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A Probable Case of Herpes simplex Encephalitis despite Negative PCR Findings Findings

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A 54-year-old woman was admitted to the hospital suffering from fever and personality changes. Laboratory examination of her cerebrospinal fluid (CSF) showed 270 mononuclear cells, 30 polynuclear cells and a clinically low number of erythrocytes/mm3. Empirical clinical findings from this case suggested treatment with acyclovir. Magnetic resonance imaging (MRI) showed bilateral temporal hyperintense signals in T2-weighted images. PCR with specific primer for herpes simplex virus type 1 (HSV-1) and HSV-2 were negative. There was no elevation of oligoclonal antibodies specific to HSV in CSF after 2 weeks. Although we did not prove the presence of the agent microbiologically at the clinical onset of the disease, the MRI and electroencephalogram (EEG) findings, erythrocytes in CSF and the dramatic response to acyclovir therapy are suggestive of a diagnosis of herpes simplex encephalitis (HSE).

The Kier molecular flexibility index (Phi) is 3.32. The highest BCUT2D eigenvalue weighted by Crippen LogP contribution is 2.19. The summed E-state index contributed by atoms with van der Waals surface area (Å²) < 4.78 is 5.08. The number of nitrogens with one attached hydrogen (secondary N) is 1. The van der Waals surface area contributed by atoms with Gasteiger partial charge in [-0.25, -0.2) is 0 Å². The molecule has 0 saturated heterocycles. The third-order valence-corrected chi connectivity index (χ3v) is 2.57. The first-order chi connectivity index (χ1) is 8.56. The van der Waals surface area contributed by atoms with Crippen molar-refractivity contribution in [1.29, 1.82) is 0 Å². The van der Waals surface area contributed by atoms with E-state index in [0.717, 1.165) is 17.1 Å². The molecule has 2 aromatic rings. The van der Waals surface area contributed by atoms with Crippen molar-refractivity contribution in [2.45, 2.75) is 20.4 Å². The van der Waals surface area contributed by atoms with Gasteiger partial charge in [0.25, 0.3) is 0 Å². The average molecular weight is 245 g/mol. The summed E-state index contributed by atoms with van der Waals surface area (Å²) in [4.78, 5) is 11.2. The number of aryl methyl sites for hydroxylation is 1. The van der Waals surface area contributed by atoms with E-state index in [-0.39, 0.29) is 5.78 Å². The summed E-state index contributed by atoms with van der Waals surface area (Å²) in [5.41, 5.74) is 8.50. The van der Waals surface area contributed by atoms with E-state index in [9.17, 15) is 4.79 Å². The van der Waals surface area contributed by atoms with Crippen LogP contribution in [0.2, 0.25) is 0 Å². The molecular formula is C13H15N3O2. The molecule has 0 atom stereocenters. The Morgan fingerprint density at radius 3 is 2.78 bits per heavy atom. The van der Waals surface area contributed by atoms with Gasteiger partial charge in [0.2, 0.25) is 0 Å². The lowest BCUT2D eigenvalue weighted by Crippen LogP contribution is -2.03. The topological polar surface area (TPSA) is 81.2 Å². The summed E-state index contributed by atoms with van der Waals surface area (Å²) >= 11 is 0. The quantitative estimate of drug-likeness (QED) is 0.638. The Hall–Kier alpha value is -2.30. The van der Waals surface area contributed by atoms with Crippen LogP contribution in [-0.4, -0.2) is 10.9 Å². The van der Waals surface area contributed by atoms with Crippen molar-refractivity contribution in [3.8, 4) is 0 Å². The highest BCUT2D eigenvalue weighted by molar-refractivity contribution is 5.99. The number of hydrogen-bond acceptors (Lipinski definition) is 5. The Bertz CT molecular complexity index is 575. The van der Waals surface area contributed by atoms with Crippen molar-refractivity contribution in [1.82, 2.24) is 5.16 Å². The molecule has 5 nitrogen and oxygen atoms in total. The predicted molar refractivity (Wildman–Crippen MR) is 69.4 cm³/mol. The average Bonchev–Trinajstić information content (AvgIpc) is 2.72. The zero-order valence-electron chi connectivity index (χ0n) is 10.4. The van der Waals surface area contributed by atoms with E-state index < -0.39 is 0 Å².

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Received: July 7, 2000 · Revision accepted: October 11, 2001

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Akhan, S., Coskunkan, F., Mutlu, B. et al. A Probable Case of Herpes simplex Encephalitis despite Negative PCR Findings Findings. Infection 29, 359–361 (2001).

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